Girls in Conflicts and Crises Need Gender Equality
Insight Girls in conflict zones are disproportionally impacted by the effects of crisis, and according to Save the Children, gender discrimination is a root cause.
One hundred years ago, at the beginning of the 20th-century, women rarely found a place outside of the home. Women like Eglantyne Jebb, the founder of the aid organisation Save the Children, was at the forefront of challenging preconceptions of what a woman’s place in the world could be by promoting gender equality and championing the rights of women and children.
“Our humanity demands that we act, and the global human rights regime provides us with the framework: our future depends on it.”
– Bill Chambers, Save the Children
In 1919, Jebb defied Victorian social norms by handing out flyers in London’s Trafalgar Square after she saw horrific newspaper photos of starving children in Europe due to an ongoing blockade by the Allied troops. She was arrested and tried for her protest—and found guilty—but the prosecutor was so impressed by her commitment to the cause that he offered to pay her fine. His contribution became the very first donation to the Save the Children organization that she went on to found in May of that same year.
Jebb continued to advocate for children around the world until her death, especially for girls in crisis, and her legacy lives on. Today, Save the Children continues that fight, reaching over 40 million children in over 120 countries in 2018 alone.
Stop the war on children
To mark the organisation’s centennial year, Save the Children is reaffirming its roots to Stop the War on Children. Still caught up in war to this day, girls, especially, are disproportionally impacted by its effects. They may become child brides, be abducted, resort to trading sex to meet basic needs, made to go on suicide missions, suffer sexual and other forms of gender-based violence, become pregnant, and be forced to withdraw from their social networks, including family and school, and flee. (World Refugee Day is June 20 and recognizes the 25 million refugees forced to leave their homes, over half of them being children).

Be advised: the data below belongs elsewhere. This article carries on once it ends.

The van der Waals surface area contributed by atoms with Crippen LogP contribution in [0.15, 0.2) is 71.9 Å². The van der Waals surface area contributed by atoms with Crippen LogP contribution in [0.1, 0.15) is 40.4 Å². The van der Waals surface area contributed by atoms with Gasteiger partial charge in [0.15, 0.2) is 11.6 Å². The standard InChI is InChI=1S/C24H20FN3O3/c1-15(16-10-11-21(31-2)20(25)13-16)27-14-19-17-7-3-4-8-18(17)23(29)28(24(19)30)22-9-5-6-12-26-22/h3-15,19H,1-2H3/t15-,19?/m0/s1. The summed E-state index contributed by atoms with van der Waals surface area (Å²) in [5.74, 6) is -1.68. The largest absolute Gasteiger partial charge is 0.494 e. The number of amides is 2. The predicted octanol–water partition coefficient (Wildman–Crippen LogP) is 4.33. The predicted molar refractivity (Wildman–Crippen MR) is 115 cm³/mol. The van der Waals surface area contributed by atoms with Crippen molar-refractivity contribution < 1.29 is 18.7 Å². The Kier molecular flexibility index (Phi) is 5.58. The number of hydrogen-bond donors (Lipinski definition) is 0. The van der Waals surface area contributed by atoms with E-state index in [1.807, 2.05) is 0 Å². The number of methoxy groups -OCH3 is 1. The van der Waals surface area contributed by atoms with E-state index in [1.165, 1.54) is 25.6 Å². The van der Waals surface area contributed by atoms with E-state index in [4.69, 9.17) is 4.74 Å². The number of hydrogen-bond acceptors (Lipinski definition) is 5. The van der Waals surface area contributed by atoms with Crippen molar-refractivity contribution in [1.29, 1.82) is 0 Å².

Yet, the magnitude of the problem stands in stark contrast to the lack of funding. Research shows that funding for Sexual and Gender-based Violence (SGBV) interventions for children represents, on average, less than one per cent; in fact, a mere 0.12 per cent of total humanitarian aid.
Gender equality is a basic right
Save the Children is prioritizing its work with children in conflict zones, including protection from and response to SGBV and addressing the harmful social and gender norms that drive gender-based discrimination.
“Gender equality is a basic right,” says Bill Chambers, President and CEO of Save the Children. “Women, girls, and sexual and gender minorities face unique challenges, ranging from oversight and exclusion from aid, as well as becoming targets in conflict and crisis situations. Our humanity demands that we act, and the global human rights regime provides us the framework: our future depends on it. If the humanitarian community fails to address the root causes of gender inequality and acknowledge the distinct needs and capacities of the most marginalised, particularly women and girls, we cannot lay the foundation for a peaceful and prosperous society. A society where we can guarantee survival, protection and advancement of human rights for all children.”